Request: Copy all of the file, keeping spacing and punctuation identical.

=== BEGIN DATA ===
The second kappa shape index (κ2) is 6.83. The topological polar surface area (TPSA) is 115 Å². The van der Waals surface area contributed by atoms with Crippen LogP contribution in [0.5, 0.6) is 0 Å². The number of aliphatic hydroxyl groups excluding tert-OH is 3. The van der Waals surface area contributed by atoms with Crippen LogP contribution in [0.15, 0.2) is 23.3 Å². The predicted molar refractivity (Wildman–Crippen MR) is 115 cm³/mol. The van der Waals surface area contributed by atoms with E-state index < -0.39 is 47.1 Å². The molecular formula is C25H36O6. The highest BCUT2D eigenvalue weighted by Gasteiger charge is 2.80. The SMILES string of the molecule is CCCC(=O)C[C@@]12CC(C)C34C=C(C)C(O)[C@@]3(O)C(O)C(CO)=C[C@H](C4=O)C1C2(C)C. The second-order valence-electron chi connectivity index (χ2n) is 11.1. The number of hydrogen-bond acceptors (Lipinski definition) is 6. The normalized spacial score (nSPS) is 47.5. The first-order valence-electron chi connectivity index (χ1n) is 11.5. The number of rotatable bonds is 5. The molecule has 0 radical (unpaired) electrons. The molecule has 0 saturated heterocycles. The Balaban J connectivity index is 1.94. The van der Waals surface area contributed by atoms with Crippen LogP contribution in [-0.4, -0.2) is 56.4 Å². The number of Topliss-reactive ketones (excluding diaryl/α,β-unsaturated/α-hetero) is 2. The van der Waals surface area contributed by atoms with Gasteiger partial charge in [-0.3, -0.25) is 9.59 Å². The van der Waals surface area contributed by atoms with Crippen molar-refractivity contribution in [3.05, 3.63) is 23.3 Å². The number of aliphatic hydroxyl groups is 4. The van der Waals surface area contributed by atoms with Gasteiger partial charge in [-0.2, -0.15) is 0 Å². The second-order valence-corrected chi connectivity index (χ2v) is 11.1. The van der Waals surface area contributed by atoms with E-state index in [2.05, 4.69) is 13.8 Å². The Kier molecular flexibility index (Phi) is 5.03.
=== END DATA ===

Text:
The second kappa shape index (κ2) is 6.83. The topological polar surface area (TPSA) is 115 Å². The van der Waals surface area contributed by atoms with Crippen LogP contribution in [0.5, 0.6) is 0 Å². The number of aliphatic hydroxyl groups excluding tert-OH is 3. The van der Waals surface area contributed by atoms with Crippen LogP contribution in [0.15, 0.2) is 23.3 Å². The predicted molar refractivity (Wildman–Crippen MR) is 115 cm³/mol. The van der Waals surface area contributed by atoms with E-state index < -0.39 is 47.1 Å². The molecular formula is C25H36O6. The highest BCUT2D eigenvalue weighted by Gasteiger charge is 2.80. The SMILES string of the molecule is CCCC(=O)C[C@@]12CC(C)C34C=C(C)C(O)[C@@]3(O)C(O)C(CO)=C[C@H](C4=O)C1C2(C)C. The second-order valence-electron chi connectivity index (χ2n) is 11.1. The number of hydrogen-bond acceptors (Lipinski definition) is 6. The normalized spacial score (nSPS) is 47.5. The first-order valence-electron chi connectivity index (χ1n) is 11.5. The number of rotatable bonds is 5. The molecule has 0 radical (unpaired) electrons. The molecule has 0 saturated heterocycles. The Balaban J connectivity index is 1.94. The van der Waals surface area contributed by atoms with Crippen LogP contribution in [-0.4, -0.2) is 56.4 Å². The number of Topliss-reactive ketones (excluding diaryl/α,β-unsaturated/α-hetero) is 2. The van der Waals surface area contributed by atoms with Gasteiger partial charge in [-0.3, -0.25) is 9.59 Å². The van der Waals surface area contributed by atoms with Crippen molar-refractivity contribution in [3.05, 3.63) is 23.3 Å². The number of aliphatic hydroxyl groups is 4. The van der Waals surface area contributed by atoms with Gasteiger partial charge in [-0.2, -0.15) is 0 Å². The second-order valence-corrected chi connectivity index (χ2v) is 11.1. The van der Waals surface area contributed by atoms with E-state index in [2.05, 4.69) is 13.8 Å². The Kier molecular flexibility index (Phi) is 5.03.